Andrea Canaan, a notable black lesbian feminist, stressed in her speech the importance of both invisibility and visibility and the resulting responsibilities and purpose with "becoming visible."[1][3] Through Canaan's speech, she ultimately presented how becoming more prominent in society could be either powerful or dangerous to the African American lesbian population.[3]

Pat Norman, a notable activist for the LGBT community, and also a keynote speaker for the conference, expanded on Canaan's speech. As a coordinator for Gay Health Services for San Francisco's Public Health Department, a founder of the Lesbians Mothers' Union, and also a board member of the National Gay Task Force, Norman contributed her personal experience and understanding of how internalized racism is damaging to the emergence and support for African-American lesbians from the general population.[3] During this period, Internalized racism was a prominent form of oppression experienced by African-American lesbian women. Internalized racism not only affected the emergence of African-Americans, but also lead to African-American lesbians to expecting a certain behavior from one another, and shaped the definition of African-American culture.[3]

Events and Workshops[edit]

The 2-day event of the "First Black Lesbian Conference" held 8 workshops for attendees which included:

  • Business and Money Management,
  • Lesbians and the Law,
  • Feminism,
  • African American Women Role Models in the Arts, led by Sabrina Sojourner
  • Wellness Counseling,
  • Health Issues and African Americans,
  • African Americans and Imperialism, led by Pat Parker
  • Interracial Relationships.[7][1]


The conference encompassed entertainment through poetry readings, dance, and music and was open to all of the gay community in the San Francisco Bay Area. The event held choreographed dance performances by M. Lambert-Van Buuren, who choreographed performed dances named "Morning Dance" and "Primal Roots," for the attendees of the conference.[7] The conference also featured musical performances by Gwen Avery, Casselberry-Dupree, and Avotcja.[1]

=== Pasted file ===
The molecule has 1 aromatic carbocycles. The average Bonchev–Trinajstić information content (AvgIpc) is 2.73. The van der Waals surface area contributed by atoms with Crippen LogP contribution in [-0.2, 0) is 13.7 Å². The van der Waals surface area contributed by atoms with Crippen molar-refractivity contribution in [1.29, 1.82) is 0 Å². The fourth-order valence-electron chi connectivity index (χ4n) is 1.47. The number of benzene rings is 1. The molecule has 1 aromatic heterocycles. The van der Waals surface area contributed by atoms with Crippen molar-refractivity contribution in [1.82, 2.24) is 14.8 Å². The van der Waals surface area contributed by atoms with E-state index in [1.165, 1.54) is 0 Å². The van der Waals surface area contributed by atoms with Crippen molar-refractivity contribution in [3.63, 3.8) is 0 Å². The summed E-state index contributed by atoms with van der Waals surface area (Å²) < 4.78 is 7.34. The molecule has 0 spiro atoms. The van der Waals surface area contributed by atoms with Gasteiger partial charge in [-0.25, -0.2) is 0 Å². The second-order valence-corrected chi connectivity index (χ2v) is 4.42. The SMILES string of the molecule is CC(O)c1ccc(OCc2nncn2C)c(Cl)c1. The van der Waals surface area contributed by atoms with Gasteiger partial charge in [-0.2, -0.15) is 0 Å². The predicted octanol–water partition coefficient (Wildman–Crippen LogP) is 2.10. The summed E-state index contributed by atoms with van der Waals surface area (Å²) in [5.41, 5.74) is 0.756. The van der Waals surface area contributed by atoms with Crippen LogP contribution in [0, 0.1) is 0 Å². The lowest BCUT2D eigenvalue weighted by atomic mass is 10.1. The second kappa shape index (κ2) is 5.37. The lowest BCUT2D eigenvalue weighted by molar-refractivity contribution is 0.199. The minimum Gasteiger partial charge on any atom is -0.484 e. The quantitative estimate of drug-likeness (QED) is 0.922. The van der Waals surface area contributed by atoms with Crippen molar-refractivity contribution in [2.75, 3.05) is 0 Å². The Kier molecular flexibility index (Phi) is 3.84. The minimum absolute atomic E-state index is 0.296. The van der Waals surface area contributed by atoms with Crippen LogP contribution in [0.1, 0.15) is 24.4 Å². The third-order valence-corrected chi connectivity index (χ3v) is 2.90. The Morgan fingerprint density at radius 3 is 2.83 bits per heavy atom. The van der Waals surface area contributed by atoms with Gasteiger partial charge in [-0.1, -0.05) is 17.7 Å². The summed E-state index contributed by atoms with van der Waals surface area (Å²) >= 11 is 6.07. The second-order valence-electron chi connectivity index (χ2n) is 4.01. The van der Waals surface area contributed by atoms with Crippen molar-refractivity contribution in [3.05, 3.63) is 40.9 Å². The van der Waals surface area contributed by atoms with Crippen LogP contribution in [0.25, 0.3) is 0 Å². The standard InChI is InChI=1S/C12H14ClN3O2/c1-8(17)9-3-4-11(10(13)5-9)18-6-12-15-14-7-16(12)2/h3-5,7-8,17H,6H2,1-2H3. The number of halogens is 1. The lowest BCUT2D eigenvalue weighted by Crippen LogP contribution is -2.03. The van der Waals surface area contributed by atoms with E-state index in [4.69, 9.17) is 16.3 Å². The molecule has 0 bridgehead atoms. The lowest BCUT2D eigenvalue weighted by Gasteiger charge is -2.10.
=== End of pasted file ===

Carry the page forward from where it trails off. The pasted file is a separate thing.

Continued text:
Conference Coordinators[edit]

The "First Black Lesbian Conference" was coordinated by 8 individuals:

  • Rani Eversley,
  • Kenya Johnson,
  • Rose Mitchell,
  • Marie Renfro,
  • Janna Rickerson,
  • Elizabeth Summers, and
  • Patricia Tilley.[3]

See also[edit]


  1. ^ a b c d e Kyper, John. "Black Lesbians Meet in October." Coming Up: A Calendar of Events 1 (Oct. 1980): 1. Web.
  2. ^ a b Haggerty, George, and Bonnie Zimmerman. Encyclopedia of Lesbian and Gay Histories and Cultures. Taylor & Francis, 2003. Print.
  3. ^ a b c d e f g h i Daniels, Gabrielle. “First Black Lesbian Conference.” Off Our Backs 10.11 (1980): 4–8. Print.
  4. ^ Springer, Kimberly. Living for the Revolution: Black Feminist Organizations, 1968–1980. Duke University Press, 2005. Print.
  5. ^ a b c GLBT Historical Society. The Gay Life. N.p. Audio Recording. Accessed February 1, 2017. <>.
  6. ^ Myers, JoAnne. The A to Z of the Lesbian Liberation Movement: Still the Rage. Scarecrow Press, 2009.
  7. ^ a b c "Black Lesbians to Meet Oct. 17 in SF." Demeter: Women's News of the Monterey Bay Area (Oct. 1980): 5. CSUMB Digital Commons. Web. 23 Feb. 2017.
  8. ^ Cassell, Heather. “The Bay Area Reporter Online | Black Lesbians Display their Sapphic History.” Bay Area Reporter. N.p., n.d. Web. 21 Feb. 2017.